Position Smoke Detectors in Your Home
The proper positioning of smoke alarms may be dictated by your local building code, but there are also standard recommendations from the National Fire Protection Association. These recommendations are the basis for many local code requirements:
- Install smoke alarms inside each bedroom, outside each sleeping area and on every level of the home, including the basement.
- On levels without bedrooms, install alarms in the living room (or den or family room) or near the stairway to the upper level, or in both locations.
- Smoke alarms installed in the basement should be installed on the ceiling at the bottom of the stairs leading to the next level.
- Smoke alarms should be installed at least 10 feet (3 meters) from a cooking appliance to minimize false alarms when cooking.
- Mount smoke alarms high on walls or ceilings (remember, smoke rises). Wall-mounted alarms should be installed not more than 12 inches away from the ceiling (to the top of the alarm).
- If you have ceilings that are pitched, install the alarm within 3 feet of the peak but not within the apex of the peak (four inches down from the peak).
- Don’t install smoke alarms near windows, doors, or ducts where drafts might interfere with their operation.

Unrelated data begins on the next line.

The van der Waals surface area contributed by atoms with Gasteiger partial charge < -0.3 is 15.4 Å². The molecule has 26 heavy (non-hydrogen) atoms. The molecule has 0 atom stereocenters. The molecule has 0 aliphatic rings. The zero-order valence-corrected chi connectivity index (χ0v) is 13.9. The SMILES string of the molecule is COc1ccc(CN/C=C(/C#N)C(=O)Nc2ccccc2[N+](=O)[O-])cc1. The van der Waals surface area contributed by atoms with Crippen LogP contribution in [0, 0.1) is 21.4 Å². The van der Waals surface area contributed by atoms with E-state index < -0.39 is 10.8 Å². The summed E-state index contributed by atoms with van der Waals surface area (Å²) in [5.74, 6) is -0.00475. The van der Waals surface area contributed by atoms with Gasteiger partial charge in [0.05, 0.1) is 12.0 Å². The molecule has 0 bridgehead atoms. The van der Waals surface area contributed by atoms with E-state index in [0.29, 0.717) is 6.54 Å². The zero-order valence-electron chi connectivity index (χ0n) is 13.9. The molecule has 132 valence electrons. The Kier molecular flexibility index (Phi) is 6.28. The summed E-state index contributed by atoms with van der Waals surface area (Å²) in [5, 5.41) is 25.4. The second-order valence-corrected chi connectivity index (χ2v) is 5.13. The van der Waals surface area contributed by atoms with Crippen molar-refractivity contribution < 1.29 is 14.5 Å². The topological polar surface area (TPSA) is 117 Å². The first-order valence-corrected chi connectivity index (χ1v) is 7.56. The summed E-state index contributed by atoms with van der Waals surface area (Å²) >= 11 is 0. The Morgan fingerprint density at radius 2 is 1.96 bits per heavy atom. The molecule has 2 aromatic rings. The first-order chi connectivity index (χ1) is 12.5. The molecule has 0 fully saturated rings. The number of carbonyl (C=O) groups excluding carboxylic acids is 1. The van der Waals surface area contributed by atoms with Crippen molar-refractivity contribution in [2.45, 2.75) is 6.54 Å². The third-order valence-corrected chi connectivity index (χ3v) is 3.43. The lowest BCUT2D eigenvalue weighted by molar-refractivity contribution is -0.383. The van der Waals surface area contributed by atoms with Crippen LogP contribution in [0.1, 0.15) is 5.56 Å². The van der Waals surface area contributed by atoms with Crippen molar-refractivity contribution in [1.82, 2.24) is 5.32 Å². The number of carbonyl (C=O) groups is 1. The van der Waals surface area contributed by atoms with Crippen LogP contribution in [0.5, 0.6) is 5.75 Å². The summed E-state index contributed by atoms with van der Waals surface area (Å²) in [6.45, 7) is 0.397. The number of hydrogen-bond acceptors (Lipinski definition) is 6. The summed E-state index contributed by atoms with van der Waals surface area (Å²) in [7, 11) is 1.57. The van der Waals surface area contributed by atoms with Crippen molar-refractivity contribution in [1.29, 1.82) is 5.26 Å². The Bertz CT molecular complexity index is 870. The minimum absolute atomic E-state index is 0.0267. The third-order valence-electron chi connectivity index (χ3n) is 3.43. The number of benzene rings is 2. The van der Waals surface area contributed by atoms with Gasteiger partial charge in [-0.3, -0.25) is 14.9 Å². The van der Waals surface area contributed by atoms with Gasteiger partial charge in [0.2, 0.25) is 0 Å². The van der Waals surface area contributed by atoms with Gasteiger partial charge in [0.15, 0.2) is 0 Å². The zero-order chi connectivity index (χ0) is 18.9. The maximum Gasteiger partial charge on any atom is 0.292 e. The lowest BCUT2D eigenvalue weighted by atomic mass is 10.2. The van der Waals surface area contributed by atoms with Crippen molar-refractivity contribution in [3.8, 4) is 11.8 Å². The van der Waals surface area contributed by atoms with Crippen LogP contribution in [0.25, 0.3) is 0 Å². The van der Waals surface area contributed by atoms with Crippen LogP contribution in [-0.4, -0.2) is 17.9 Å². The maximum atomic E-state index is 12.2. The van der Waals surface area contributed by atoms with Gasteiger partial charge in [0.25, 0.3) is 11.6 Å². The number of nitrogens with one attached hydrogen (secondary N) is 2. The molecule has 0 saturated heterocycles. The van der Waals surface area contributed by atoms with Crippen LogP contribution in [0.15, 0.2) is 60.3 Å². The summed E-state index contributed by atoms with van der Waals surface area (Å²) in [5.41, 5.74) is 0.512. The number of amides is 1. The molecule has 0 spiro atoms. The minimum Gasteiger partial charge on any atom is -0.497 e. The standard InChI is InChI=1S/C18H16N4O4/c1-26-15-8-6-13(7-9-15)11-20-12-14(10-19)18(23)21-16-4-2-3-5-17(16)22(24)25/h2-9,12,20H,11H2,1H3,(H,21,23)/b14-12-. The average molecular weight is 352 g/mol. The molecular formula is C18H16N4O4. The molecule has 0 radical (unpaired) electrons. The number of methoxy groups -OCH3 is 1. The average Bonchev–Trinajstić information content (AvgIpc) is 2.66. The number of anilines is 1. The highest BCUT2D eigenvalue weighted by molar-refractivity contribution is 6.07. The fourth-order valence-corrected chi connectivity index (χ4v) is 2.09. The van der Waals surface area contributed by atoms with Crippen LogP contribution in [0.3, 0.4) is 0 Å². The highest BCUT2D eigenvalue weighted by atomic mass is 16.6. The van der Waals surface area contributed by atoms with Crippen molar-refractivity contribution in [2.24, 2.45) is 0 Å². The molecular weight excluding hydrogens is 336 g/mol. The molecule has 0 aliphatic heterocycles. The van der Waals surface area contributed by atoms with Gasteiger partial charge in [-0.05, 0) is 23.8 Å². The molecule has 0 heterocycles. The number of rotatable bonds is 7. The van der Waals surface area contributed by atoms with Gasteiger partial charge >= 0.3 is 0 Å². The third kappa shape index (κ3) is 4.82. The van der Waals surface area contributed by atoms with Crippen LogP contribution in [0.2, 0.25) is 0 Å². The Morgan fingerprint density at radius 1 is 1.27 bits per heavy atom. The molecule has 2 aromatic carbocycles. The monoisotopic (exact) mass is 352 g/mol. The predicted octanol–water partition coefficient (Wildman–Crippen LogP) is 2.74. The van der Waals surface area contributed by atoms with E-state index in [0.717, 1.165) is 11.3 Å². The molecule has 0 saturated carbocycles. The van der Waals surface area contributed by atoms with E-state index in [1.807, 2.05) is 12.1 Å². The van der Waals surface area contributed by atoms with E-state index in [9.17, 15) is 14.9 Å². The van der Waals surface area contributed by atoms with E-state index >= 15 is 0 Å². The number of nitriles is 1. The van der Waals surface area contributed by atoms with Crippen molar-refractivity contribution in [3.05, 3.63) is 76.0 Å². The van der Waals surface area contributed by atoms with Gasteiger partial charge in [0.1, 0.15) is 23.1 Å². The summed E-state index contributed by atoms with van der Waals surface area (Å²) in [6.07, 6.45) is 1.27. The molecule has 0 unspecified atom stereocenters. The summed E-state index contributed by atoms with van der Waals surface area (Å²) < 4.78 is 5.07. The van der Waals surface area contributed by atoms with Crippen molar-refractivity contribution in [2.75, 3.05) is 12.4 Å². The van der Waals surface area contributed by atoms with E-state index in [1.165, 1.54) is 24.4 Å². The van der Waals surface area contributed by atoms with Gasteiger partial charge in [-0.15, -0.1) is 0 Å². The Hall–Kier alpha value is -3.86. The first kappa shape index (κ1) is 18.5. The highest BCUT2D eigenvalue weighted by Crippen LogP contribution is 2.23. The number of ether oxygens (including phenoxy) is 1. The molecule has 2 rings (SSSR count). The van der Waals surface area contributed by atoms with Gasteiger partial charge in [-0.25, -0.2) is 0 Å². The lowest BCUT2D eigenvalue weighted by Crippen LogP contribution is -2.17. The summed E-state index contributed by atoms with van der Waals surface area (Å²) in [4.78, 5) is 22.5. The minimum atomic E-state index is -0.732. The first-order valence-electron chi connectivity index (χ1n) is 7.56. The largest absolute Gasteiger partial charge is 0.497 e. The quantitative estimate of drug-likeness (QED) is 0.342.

- Never paint smoke alarms. Paint, stickers, or other decorations could keep the alarms from working.
- For the best protection, interconnect all smoke alarms. When one smoke alarm sounds they all sound. Interconnection can be done using hard-wiring or wireless technology.
- When interconnected smoke alarms are installed, it is important that all of the alarms are from the same manufacturer. If the alarms are not compatible, they may not sound.
Many experts point out that smoke alarms should not be placed on the ceiling, but instead high up on the walls. The logic for this is that some types of fire will fill the ceiling areas with chemical gases that push the smoke downward slightly. By positioning the detectors at roughly 12 inches below the ceiling, you can ensure that it will detect smoke at the earliest opportunity.
It is important that every floor of your home have at least one smoke detector. Garages are a very common source of fires, so make sure yours is equipped with a smoke detector. And don’t forget basements, sunrooms, and swimming pool and spa areas of the home. Include furnace rooms, laundry rooms, and other utility spaces in your alarm plan.
Hardwired, interconnected smoke detectors are the best option and are now required in new construction. Even where building codes allow older homes to rely on battery-operated detectors, it is a good idea to have a hardwired system installed. If you must rely on battery-operated detectors, make sure to replace the batteries twice a year. The habit of changing the batteries at each change from daylight saving time to standard time is good practice to get into.
Info Source: The Spruce